March 13, 2005
LENZERHEIDE, Switzerland (AP by Andrew Dampf)--Anja Paerson woke up Sunday, learned the final race of the season was delayed and calculated what she needed to do to beat Janica Kostelic for her second consecutive overall World Cup title.
She couldn't have possibly calculated this: The Swede won with the smallest margin of victory _ three points _ since skiing's current point system was introduced 13 years ago. She also tied the smallest margin in the 38-season history of the World Cup, courtesy of a 0.09-second time differential.
In fact, the battle between the two top female skiers came down to the final racer of the season-ending giant slalom, Paerson's specialty.
``Janica and I were both standing there in the finish and we weren't sure who was going to win. That's the way ski racing should be,'' Paerson said. ``I woke up really early this morning and saw the weather and wasn't really positive about it. But I was already calculating where I needed to be.''
Among the men, Mario Matt won a slalom for his first victory in more than four years. Benjamin Raich had already clinched the season's slalom title.
After all the racing was complete, Bode Miller received his overall trophy, a title that was sealed Saturday when he became the first American overall winner in 22 years.
The women's race was won by Maria Jose Rienda Contreras, the last skier of the day who won with a two-run time of 2 minutes, 20.18 seconds. Finland's Tanja Poutiainen was 0.30 behind, and Austria's Nicole Hosp of Austria was third, 0.51 back.
Paerson began Sunday with a 35-point lead over Kostelic in the overall standings, and she would have automatically won the title by finishing ahead of the Croat.
The Swede seemed on track for the title in the opening leg, finishing ahead of Kostelic, but things got tricky for Paerson in the second run. Kostelic was fourth after her run. Paerson, running next, was uncharacteristically slow, finishing just within the points in 13th place with four racers to go.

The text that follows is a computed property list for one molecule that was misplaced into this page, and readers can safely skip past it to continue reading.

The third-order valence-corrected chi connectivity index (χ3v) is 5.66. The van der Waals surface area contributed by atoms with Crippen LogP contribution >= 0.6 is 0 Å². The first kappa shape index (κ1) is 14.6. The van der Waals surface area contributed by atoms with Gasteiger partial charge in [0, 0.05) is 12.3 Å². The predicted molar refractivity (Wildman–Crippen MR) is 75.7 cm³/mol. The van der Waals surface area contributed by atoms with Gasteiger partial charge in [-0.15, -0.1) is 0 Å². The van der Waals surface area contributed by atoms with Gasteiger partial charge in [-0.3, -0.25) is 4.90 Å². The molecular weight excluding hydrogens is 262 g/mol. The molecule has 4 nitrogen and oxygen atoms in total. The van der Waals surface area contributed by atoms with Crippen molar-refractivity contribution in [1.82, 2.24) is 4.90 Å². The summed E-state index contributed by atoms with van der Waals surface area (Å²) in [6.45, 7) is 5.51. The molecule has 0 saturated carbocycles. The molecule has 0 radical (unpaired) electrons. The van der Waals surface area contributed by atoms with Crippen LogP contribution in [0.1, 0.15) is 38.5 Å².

Kostelic could have secured the title by finishing seventh or higher as long Paerson fell out of the top 15, the only positions to score points at World Cup finals.
With one skier left, Kostelic was seventh and Paerson was already out of the top 15. But Rienda Contreras of Spain delivered a sizzling final run to win and give Paerson the overall title by bumping Kostelic to eighth. Paerson ended up 17th.
The difference between Kostelic and seventh-place Martina Ertl of Germany was 0.09 seconds.
``It comes down to a few hundredths every time, and I don't think that's going to change for the next few years,'' Paerson said, referring to her rivalry with Kostelic.
Paerson finished the season with 1,359 overall points, followed by Kostelic with 1,356. Kostelic, who entered the finals 63 points behind Paerson, said her ``problem was coming into the final with too few points.''
``I'm happy with second place because last year I wasn't even skiing. I wasn't disappointed. I was happy for Anja,'' Kostelic said.
At last month's world championships, Kostelic won every race she entered _ slalom, downhill and combined _ and Paerson took the gold in the super giant slalom and giant slalom in the two races Kostelic sat out. Paerson also took last year's overall in the absence of Kostelic, who missed the entire season because of illness and injury.
Last season, Paerson won on the basis of her 11 wins in the technical events of slalom and GS. She had only five victories this season, but in every discipline.
``Last year, I won without knowing I could win,'' she said. ``This year I did well in all disciplines and I feel I'm more of an overall winner.''
Rienda Contreras said she knew about the overall situation before her final run.
``But I didn't think about them,'' she said. ``I thought about myself.''
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